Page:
More bad luck struck, as the FIA ruled in-season testing was to be banned, meaning Di Grassi was released from his role as Renault test driver, leaving him with a mountain to climb if he wanted to break into the big time. But 2010 would be a gift for Di Grassi, one he had waited a long time for. 

Le Mans was a career milestone for Di Grassi Image credits: Getty Images/ Manuel Blondeau Corbis

In late 2009, it was announced that Di Grassi would be one of two drivers to drive for the newly established Virgin Racing. 

He would be partnering 2007 GP2 champion Timo Glock; a feisty pairing to say the least, and Di Grassi wasn't tipped to be the better of the two; Glock was predicted to beat Di Grassi across the whole season, which could have had big implications on Di Grassi’s future. 

But in the end the predictions were slightly wrong, and Di Grassi finished ahead of Glock in the standings based off of race finishes. The largely uncompetitive and unreliable Virgin car meant that Di Grassi didn't manage a single point all season long, and he departed the team following the season finale in Abu Dhabi. 

Following the anti-climax of Formula 1, Di Grassi opted for a different path as a Pirelli test driver (which he still is today) where he would drive the company's Toyota F1 car and test new tyres for upcoming seasons. 

While doing this a new series arose which appeared to interest the Brazilian in the form of Formula E. His technological experience and knowledge was invaluable to the series designers, who recruited him to help develop the new all-electric car for the debut season in 2014.

Image Credits - Sam Bloxham

2014 saw him claim the most podium finishes of any driver in the inaugural Formula E campaign but he would eventually fall short of a world championship, finishing in third place.

Would 2015 be any different, though? Having battled resiliently throughout the season, Di Grassi, again, had to settle for runner up in the championship, losing out by just two points to eventual winner Sebastian Buemi. 

However, his resilience and determination throughout the season, as well as some standout performances gave him the chance to participate in the 2015 24 Hours of Le Mans, with his team finishing fourth.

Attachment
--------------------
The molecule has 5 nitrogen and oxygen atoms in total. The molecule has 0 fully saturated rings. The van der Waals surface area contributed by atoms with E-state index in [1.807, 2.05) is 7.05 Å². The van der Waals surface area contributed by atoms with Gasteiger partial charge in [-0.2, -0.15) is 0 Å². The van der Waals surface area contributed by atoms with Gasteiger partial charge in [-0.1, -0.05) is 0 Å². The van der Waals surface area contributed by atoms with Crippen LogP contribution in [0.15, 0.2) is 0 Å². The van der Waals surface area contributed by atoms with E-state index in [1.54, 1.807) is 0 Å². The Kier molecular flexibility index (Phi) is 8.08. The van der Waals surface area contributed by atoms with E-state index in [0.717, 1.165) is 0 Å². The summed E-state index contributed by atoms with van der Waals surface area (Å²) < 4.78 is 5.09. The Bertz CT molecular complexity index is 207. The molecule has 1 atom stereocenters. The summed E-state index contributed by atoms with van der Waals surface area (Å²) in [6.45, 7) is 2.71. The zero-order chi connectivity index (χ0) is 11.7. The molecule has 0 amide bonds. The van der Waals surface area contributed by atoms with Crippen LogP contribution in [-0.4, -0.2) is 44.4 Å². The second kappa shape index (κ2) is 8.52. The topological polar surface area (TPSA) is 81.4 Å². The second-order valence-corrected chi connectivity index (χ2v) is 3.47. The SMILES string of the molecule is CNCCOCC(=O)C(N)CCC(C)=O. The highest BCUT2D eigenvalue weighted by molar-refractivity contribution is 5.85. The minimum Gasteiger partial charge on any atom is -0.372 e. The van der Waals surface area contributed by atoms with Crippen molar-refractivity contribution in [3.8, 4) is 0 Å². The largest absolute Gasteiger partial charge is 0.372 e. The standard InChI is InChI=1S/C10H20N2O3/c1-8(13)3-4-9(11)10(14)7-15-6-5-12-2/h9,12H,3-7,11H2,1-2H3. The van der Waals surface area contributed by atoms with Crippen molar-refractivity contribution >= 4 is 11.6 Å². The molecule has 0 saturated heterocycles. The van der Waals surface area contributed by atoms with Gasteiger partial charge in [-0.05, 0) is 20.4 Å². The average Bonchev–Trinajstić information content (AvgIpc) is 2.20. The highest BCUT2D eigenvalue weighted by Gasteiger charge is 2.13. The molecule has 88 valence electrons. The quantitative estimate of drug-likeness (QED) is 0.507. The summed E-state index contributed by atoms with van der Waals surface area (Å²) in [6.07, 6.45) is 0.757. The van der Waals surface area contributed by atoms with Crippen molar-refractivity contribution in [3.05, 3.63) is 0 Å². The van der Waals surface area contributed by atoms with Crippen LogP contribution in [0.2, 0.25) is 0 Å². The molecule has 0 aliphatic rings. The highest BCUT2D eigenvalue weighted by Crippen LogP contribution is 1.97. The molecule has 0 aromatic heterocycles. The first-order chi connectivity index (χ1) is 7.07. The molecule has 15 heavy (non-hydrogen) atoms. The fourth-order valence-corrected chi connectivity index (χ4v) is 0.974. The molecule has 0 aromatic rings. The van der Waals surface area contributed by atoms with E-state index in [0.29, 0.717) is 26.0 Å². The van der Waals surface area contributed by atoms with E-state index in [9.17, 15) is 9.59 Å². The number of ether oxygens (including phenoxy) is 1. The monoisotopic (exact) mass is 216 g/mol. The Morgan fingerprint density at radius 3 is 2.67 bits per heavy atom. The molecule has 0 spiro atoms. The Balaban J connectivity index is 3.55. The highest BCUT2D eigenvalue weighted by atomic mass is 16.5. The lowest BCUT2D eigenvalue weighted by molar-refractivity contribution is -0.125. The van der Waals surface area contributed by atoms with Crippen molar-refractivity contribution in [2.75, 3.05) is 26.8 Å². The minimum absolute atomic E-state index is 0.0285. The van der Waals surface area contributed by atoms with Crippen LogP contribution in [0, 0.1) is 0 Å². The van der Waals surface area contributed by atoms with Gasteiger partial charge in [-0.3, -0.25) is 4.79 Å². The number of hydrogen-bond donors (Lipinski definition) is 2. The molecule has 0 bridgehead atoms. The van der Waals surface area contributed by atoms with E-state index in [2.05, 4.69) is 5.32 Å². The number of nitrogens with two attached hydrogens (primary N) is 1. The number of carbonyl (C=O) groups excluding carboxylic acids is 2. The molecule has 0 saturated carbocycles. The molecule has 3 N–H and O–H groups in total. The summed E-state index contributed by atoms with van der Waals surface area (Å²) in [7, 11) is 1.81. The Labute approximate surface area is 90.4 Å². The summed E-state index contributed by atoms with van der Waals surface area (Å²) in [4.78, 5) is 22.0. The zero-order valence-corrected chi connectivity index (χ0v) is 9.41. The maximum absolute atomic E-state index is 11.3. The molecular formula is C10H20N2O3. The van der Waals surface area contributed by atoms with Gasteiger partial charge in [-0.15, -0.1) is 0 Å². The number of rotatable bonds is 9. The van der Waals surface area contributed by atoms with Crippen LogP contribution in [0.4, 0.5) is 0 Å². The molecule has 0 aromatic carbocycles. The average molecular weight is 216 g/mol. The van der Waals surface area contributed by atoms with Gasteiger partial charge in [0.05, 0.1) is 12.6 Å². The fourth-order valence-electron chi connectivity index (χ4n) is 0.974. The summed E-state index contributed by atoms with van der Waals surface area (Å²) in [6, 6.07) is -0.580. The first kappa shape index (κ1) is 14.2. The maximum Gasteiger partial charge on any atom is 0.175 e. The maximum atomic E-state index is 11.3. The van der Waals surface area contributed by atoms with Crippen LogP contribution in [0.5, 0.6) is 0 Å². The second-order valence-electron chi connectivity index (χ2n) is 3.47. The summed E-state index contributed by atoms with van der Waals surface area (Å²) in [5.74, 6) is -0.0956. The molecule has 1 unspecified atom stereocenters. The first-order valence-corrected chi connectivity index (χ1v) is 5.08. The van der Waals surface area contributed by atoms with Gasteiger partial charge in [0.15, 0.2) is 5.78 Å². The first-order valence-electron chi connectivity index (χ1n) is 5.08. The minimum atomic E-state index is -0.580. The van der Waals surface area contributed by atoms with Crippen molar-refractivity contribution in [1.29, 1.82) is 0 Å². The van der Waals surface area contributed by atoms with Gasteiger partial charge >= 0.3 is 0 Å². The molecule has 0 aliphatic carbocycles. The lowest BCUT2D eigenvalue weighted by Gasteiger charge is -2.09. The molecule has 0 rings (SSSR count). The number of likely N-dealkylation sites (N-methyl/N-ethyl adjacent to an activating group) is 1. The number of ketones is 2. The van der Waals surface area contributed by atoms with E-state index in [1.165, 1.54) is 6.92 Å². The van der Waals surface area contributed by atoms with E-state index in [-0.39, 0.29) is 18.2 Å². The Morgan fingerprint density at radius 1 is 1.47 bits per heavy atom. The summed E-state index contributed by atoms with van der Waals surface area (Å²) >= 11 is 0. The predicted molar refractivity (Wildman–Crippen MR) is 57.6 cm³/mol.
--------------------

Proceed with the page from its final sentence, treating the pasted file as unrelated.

A rejuvenated Di Grassi returned to Formula E the following year, following his French excursion, determined to claim the championship third time round, which he did in dominant fashion. 

Claiming two wins and seven podiums the Brazilian finished over 20 points clear of second-place man Sebastian Buemi and walked away from the final round in Canada with the championship under his belt.

That would prove to be his first and only world championship in Formula E and luck hasn't been on his side following it. Having left the Audi Sport ABT outfit in 2018, Di Grassi failed to match his previous performances, and since then has only managed four wins across five seasons with multiple teams. 

This year he returns to ABT but the team has changed monumentally since his last time with them and are now a rear end runner instead of a front row runner.

Image Credits - Simon Galloway
Disappointing return

Mexico didn't go as planned for Di Grassi in any sense having failed to progress out of the group stage in qualifying the Brazilian could not match his teammate, Nico Muller’s, early pace and ended up retiring the car after just three laps. 

In the team’s 100th race, lap three seemed to be their undoing: Di Grassi retired while Muller was spun into the wall by Antonio Felix Da Costa. While he did continue in the race he couldn't manage to progress any further, and stayed in 17th place. 

The next round in Diriyah did little to improve the mood around the team and for Di Grassi. 18th on the grid, two tenths off his teammate's best time and both cars couldn't progress through to the knockout stages of qualifying.